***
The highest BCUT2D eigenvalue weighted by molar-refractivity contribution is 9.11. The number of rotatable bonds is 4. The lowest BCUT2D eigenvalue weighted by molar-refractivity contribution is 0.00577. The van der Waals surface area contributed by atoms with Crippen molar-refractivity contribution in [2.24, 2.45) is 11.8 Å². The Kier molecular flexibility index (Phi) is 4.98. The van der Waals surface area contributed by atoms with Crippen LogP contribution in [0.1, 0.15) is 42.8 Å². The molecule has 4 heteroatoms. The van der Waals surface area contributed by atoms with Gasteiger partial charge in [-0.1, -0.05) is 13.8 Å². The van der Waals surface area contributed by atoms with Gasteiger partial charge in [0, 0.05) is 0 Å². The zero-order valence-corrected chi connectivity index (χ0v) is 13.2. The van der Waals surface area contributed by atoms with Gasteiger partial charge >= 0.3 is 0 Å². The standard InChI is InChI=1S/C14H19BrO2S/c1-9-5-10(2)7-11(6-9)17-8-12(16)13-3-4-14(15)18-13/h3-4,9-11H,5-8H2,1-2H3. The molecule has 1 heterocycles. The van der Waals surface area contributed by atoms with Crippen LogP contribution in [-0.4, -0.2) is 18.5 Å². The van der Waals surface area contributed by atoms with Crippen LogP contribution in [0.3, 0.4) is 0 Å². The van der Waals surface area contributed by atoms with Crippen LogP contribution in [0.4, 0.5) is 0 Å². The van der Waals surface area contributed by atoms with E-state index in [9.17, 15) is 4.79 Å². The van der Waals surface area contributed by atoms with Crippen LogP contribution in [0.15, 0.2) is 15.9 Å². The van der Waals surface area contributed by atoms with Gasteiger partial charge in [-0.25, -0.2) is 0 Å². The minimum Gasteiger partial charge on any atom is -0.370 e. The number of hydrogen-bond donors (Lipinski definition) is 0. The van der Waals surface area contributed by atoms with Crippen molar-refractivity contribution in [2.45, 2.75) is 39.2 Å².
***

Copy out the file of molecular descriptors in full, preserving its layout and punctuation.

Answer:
The highest BCUT2D eigenvalue weighted by molar-refractivity contribution is 9.11. The number of rotatable bonds is 4. The lowest BCUT2D eigenvalue weighted by molar-refractivity contribution is 0.00577. The van der Waals surface area contributed by atoms with Crippen molar-refractivity contribution in [2.24, 2.45) is 11.8 Å². The Kier molecular flexibility index (Phi) is 4.98. The van der Waals surface area contributed by atoms with Crippen LogP contribution in [0.1, 0.15) is 42.8 Å². The molecule has 4 heteroatoms. The van der Waals surface area contributed by atoms with Gasteiger partial charge in [-0.1, -0.05) is 13.8 Å². The van der Waals surface area contributed by atoms with Gasteiger partial charge in [0, 0.05) is 0 Å². The zero-order valence-corrected chi connectivity index (χ0v) is 13.2. The van der Waals surface area contributed by atoms with Gasteiger partial charge >= 0.3 is 0 Å². The standard InChI is InChI=1S/C14H19BrO2S/c1-9-5-10(2)7-11(6-9)17-8-12(16)13-3-4-14(15)18-13/h3-4,9-11H,5-8H2,1-2H3. The molecule has 1 heterocycles. The van der Waals surface area contributed by atoms with Crippen LogP contribution in [-0.4, -0.2) is 18.5 Å². The van der Waals surface area contributed by atoms with Crippen LogP contribution in [0.3, 0.4) is 0 Å². The van der Waals surface area contributed by atoms with Crippen LogP contribution in [0.4, 0.5) is 0 Å². The van der Waals surface area contributed by atoms with E-state index in [9.17, 15) is 4.79 Å². The van der Waals surface area contributed by atoms with Crippen LogP contribution in [0.15, 0.2) is 15.9 Å². The van der Waals surface area contributed by atoms with Gasteiger partial charge in [-0.25, -0.2) is 0 Å². The minimum Gasteiger partial charge on any atom is -0.370 e. The number of hydrogen-bond donors (Lipinski definition) is 0. The van der Waals surface area contributed by atoms with Crippen molar-refractivity contribution in [2.45, 2.75) is 39.2 Å².